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Cytotoxic and antibacterial properties of Mytilus galloprovincialis, Ostrea edulis and Crassostrea gigas (bivalve molluscs) hemolymph

Published online by Cambridge University Press:  15 April 1996

Florence Hubert
Affiliation:
IFREMER-CNRS-Université de Montpellier 2, Défense et Résistance chez les Invertébrés marins (DRIM), 2, place Eugène Bataillon, 34095 Montpellier Cedex 5, France
Wil van der Knaap
Affiliation:
IFREMER-CNRS-Université de Montpellier 2, Défense et Résistance chez les Invertébrés marins (DRIM), 2, place Eugène Bataillon, 34095 Montpellier Cedex 5, France
Thierry Noël
Affiliation:
IFREMER-CNRS-Université de Montpellier 2, Défense et Résistance chez les Invertébrés marins (DRIM), 2, place Eugène Bataillon, 34095 Montpellier Cedex 5, France
Philippe Roch
Affiliation:
IFREMER-CNRS-Université de Montpellier 2, Défense et Résistance chez les Invertébrés marins (DRIM), 2, place Eugène Bataillon, 34095 Montpellier Cedex 5, France
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Abstract

Mussel (Mytilus galloprovincialis) plasma contains cytotoxic activity against both vertebrate (erythrocytes and mouse tumour) and protozoan cells. Procaryotes (Escherichia coli and Vibrio alginolyticus) were not sensitive to the cytotoxicity. The activity was still present in dialyzed samples but was inhibited by heating at 45 °C. Large individual variability which was not correlated with protein concentration and an increasing number of reactive specimens following injection, suggested that naive mussels were in various stages of immune response. Purification by anion exchange chromatography followed by gel filtration revealed a 320 kDa cytotoxic polymeric protein that acts through a polymerization process after binding onto target cell membranes as revealed by ultrastructural observation.

European and Pacific oysters (Ostrea edulis and Crassostrea gigas) expressed antibacterial activity against both Gram negative and Gram positive bacteria which was most probably due to small proteins. When tested against the marine pathogenic Vibrio alginolyticus, hemocyte lysates of both species were more active than cell-free plasma. Antibacterial activity showed significant individual variability that was dramatically reduced by stimulation through mechanical stress or injection. The number of spontaneously active Pacific oysters increased from 50 to 100% following a single injection of bacteria.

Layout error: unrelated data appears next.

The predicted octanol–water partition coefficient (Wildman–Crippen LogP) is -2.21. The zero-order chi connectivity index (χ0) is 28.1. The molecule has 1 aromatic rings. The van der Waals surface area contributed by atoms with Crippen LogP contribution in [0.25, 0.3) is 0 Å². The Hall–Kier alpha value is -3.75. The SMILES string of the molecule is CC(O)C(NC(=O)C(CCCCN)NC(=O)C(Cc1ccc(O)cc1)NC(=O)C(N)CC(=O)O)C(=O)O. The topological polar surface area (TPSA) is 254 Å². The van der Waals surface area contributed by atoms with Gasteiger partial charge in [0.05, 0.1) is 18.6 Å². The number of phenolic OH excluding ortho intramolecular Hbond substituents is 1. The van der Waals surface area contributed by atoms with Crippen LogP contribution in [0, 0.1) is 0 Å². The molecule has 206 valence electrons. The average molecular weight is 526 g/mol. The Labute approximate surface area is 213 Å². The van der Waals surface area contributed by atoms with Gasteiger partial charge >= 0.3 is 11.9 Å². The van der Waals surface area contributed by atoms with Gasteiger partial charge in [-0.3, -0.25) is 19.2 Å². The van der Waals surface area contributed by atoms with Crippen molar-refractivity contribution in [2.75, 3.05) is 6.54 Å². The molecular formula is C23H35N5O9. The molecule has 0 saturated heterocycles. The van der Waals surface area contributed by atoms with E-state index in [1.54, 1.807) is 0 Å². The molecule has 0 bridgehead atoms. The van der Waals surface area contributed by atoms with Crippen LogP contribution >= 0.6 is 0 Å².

These results strongly support the view that bivalve molluscs possess sensitive immuno-defense mechanisms that will greatly aid the development of aquaculture systems by employing refined techniques of transgenesis.

Type
Research Article
Copyright
© IFREMER-Gauthier-Villars, 1996

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Cytotoxic and antibacterial properties of Mytilus galloprovincialis, Ostrea edulis and Crassostrea gigas (bivalve molluscs) hemolymph
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Cytotoxic and antibacterial properties of Mytilus galloprovincialis, Ostrea edulis and Crassostrea gigas (bivalve molluscs) hemolymph
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Cytotoxic and antibacterial properties of Mytilus galloprovincialis, Ostrea edulis and Crassostrea gigas (bivalve molluscs) hemolymph
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